Dos and Don’ts of How to Answer the Question about Salary Expectations

Dos and Don’ts of How to Answer the Question about Salary Expectations image How to Answer the QuestionDos and Don’ts of How to Answer the Question about Salary Expectations

How do you respond to the question about your salary expectations? Well, whether it is in an online application form or on the lips of the interviewer, it can be a dreaded topic. It is important to have a clear idea about your response to this question when you apply for a job or before you attend an interview.

Here are the Dos and Don’ts you need to think about before you prepare the response.

Do conduct your research. If you have no idea about how much a particular position in an industry niche is worth, you may not be able to figure out how much you ought to ask. It may spell trouble if you ask for too much or too little.

The right thing to do is to conduct a little research of your own in advance. An online resource may be helpful in finding this detail. You may also ask someone in the field about it. Another way to find this is to ask it to the recruiter. While there may be no specific figure, the knowledge of even the salary range can be advantageous.

Do try to dodge. You cannot evade the question if it is in an online application form. Some recruiters and employers use this tactic to screen candidates who are too expensive for the position or the organization.

If the question is asked in an interview, you may be able to avoid it with a quick response to emphasize that your focus is not on the salary but on the job and its challenges. Every recruiter and employer knows that you are there for the salary, but it may work to your advantage if you don’t seem too eager to talk about it.

Do be tactical. If the dodge works, you may not need to reveal your present or your expected salary before you can impress the interviewer. Try out responses that show your interest for the job, and not for the money!

However, don’t try to evade the question more than once. If a direct response is requested, you had better give it. Do it in a strategic manner. State your present salary and the percentage of raise you expect. Give the interviewer a range. Don’t ask for a 25% raise; instead ask for a 20-25% increase.

Do consider the perks. A pay package doesn’t include only the money you get. Along with it are the incentives such as paid vacation time, less work hours, medical insurance and so on that make life easier for the employees.

The immaterial things matter too; if you have to work under a boss who personifies menace or in a team of uncooperative colleagues, it wouldn’t be a great experience. How you felt at the time of your interview can give you a good idea about this. Consider every aspect of a job before you agree or disagree to a pay package.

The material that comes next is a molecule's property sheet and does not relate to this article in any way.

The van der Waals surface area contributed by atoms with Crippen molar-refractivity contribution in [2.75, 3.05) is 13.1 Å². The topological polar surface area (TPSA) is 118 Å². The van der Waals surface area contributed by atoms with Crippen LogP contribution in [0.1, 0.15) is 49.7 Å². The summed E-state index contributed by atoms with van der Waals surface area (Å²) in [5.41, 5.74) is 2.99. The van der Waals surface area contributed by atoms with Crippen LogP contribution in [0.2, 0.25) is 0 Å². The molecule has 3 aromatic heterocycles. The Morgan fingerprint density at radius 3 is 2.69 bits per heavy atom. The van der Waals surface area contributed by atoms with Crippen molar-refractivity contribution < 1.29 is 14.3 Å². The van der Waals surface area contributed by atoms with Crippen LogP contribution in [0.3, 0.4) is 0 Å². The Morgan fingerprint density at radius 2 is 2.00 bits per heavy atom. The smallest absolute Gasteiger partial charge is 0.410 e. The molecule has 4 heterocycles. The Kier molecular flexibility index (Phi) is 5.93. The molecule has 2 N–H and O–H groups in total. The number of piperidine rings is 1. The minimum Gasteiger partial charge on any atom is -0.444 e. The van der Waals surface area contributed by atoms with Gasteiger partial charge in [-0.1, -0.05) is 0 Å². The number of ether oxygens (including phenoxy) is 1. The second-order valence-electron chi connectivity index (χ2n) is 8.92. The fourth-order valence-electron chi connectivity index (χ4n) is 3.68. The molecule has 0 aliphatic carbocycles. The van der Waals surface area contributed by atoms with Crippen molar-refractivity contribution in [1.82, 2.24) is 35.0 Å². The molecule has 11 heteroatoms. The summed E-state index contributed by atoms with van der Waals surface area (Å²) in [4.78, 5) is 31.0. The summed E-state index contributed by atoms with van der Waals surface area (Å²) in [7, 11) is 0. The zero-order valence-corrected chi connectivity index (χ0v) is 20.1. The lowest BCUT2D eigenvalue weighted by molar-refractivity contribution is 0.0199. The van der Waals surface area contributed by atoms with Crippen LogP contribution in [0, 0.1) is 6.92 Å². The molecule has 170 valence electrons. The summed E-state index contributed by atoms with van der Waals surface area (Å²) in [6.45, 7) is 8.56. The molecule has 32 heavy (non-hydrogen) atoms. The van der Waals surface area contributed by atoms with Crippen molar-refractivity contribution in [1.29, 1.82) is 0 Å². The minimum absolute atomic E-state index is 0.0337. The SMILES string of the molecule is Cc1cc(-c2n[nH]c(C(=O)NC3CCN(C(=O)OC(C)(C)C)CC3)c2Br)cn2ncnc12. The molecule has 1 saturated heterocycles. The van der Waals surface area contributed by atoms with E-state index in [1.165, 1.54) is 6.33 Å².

Don’t tell a lie. It may feel like an attractive option. However, it isn’t. A recruiter or an employer is sure to find out the fib some time or the other. When this happens, it can be quite damaging for your career.

You can, however, use another approach. If you are up for a review in the next six months, you may mention this when you state your salary. Tell the interviewer the amount you get presently and the amount you would get after the review. This could be a solid ground for salary negotiation later.

Don’t negotiate too early. If your first question is about the salary, the recruiter or employer may not have a favorable impression of you as a candidate. Talk about the salary only when you are sure that you have impressed the interviewer.

What do you do if the interviewer doesn’t mention anything about the salary? The best thing to do is to wait until he/she says that you can ask anything you want. Again, don’t start off with the salary question. Ask about the position, the responsibilities, the challenges and so on before you move on to the question. It is always best to keep this until you get the offer.

Don’t choose incorrectly. A job can look and feel perfect for you initially. However, it is important to give ample thought to it before you accept it. If you choose a job based on what others say about it, it may not be the right one for you.

Find out as much as you can about the organization, the position, the responsibilities, the work environment and every other aspect of the job before you attend the interview or negotiate the salary with the interviewer. If you don’t take up the job afterwards, all your efforts would have in vain.

Join online forums and communities to get the details you need to make the decision.

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